10 Minute Case Study – Miracle Whip

Last week, I was looking over some links that my friends had posted on Facebook when I came across one titled “Miracle Whip to Colbert: We Will Own You” from Comedy Central’s Insider blog.  Miracle Whip has launched new ads portraying itself as a louder and  more exciting alternative to mayonnaise.  Stephen Colbert, on his show, took this as an affront to the good name of mayo (assuming that it has one), and lambasted Miracle Whip.  Miracle Whip, in response, took out a full page ad the following day and bought airtime in each of the Colbert Report‘s commercial breaks to respond.  What did this all accomplish?  Miracle Whip got some publicity for its ads, and Comedy Central got some additional ad revenue (which Colbert promised he would use to buy more mayonnaise.)

When I followed the link (and the subsequent story), I expected to get a quick laugh, but I instead found myself dissecting this re-positioning of the Miracle Whip brand.  Can Miracle Whip succeed at reaching a younger audience by recasting their product as, as Slate calls it, “mayonnaise for hipsters”?  Compare a 1983 ad to the 2009 ad.


Gone is “a sandwich just isn’t a sandwich without Miracle Whip”.  Instead, we’re told “don’t be so mayo”.  Why?  Arguably, to target 18-35 year olds instead of the older audience that already uses the product.  This much should be clear just from looking at the actors in each spot.  Whether this shift in user demographic succeeds will be more apparent as time goes on.  If nothing else, the mock crusade by Colbert and Miracle Whip’s response have increased awareness of the brand among the show’s viewers.  I wouldn’t be surprised if some viewers thought that Miracle Whip was just another functionally-identical  mayonnaise brand until they were told otherwise.  When I was younger (and less brand-savvy, I suppose), this had to be explained to me by an annoyed customer when I worked in a deli department and was about to apply the wrong sandwich spread to a hoagie that I was making.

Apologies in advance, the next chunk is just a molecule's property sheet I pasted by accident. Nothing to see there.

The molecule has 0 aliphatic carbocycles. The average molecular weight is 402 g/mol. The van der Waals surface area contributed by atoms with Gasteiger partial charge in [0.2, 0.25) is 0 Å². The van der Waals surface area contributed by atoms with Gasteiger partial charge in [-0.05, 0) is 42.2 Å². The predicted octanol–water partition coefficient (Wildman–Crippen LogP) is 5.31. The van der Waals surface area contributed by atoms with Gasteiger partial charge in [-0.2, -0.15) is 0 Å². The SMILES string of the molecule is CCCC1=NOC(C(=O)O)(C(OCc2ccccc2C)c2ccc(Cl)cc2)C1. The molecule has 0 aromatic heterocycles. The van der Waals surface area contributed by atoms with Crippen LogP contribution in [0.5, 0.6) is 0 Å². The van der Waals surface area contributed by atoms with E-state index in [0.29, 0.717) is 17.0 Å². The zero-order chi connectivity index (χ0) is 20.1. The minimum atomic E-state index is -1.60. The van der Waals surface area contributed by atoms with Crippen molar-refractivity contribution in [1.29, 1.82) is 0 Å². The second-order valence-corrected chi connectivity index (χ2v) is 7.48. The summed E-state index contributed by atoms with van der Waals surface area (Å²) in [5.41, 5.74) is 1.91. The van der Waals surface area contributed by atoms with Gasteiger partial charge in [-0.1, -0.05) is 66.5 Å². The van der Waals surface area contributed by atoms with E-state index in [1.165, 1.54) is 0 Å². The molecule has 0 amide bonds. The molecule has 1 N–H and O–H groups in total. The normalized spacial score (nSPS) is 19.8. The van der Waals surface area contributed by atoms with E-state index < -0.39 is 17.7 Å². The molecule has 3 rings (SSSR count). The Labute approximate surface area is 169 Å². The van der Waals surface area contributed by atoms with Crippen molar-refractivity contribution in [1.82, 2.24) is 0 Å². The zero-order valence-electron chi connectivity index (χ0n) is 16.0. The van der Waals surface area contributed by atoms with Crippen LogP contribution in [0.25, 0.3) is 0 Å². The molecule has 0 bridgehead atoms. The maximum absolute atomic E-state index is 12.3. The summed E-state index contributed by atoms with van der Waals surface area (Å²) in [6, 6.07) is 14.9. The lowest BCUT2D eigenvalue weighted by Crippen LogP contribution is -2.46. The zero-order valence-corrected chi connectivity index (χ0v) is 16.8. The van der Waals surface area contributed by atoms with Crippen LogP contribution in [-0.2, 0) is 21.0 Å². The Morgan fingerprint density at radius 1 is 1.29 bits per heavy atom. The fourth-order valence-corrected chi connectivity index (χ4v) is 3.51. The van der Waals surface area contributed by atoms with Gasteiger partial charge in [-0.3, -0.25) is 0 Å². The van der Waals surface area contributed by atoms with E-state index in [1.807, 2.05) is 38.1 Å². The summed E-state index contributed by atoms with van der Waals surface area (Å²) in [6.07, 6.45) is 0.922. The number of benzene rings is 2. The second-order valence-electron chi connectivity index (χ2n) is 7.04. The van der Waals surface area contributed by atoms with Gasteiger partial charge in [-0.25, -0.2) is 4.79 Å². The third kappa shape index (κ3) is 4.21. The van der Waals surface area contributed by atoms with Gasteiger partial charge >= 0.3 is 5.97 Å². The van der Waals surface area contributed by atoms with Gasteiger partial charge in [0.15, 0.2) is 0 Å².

What struck me most was not what was changed between the classic ad and the new one, but what was added.  Miracle Whip’s old slogan didn’t mention its competitor, but the new one does.  In Positioning, Al Ries refers to a French marketing expression “cherchez le crenau”, or “look for the hole”.  Basically, it refers to finding an opening in the market and filling it with your product.  In cases like the well-known Avis marketing (described in an earlier post), this is done by acknowledging the competitor and noting the difference between your two products.  In Miracle Whip’s case, it is acknowledging that mayonnaise is the best known oil-based sandwich spread, but it also pointing out where it’s different by noting a tangier taste and using “mayo” as a pejorative.

One may ask whether they are also trying to re-position mayonnaise.  You could argue this both ways, but I think that they aren’t, for two reasons.  First, Kraft (the producers of Miracle Whip)  is also a leading producer of mayonnaise, and they have to be cognizant of cannibalization.  Secondly, and more pragmatically, mayonnaise is a very well known product, and most people have already long-since made up their minds about it.  Miracle Whip hopes that those who prefer not to use mayonnaise will embrace Miracle Whip.  They’re not asking the consumers of Kraft mayonnaise to switch their loyalty, and they’re not shooting over the bow of Unilever’s Hellmann’s brand.

Now, whether I’m hip enough to identify with Miracle Whip is an analysis for another day.  In the meantime, though, I’m using mustard on my sandwiches.

  • Steve Brown

    To me this is a standard case of a brand needing a refresh. The awareness of the old Miracle Whip campaigns may still be within the psyche of the older generation, but for those in the 18-35 space awareness is little at best, and generics have taken over this market likely. Kraft had it positioned as a soldier brand with no support for the last many years, and the results have likely hit the bottom line.
    Developing a branding campaign for the 18-35 market who doesn’t know or care about the old campaign may help get spread back into the consumer consciousness while not damaging the branding opinion of the older generation. It’s a good bet and I like it.

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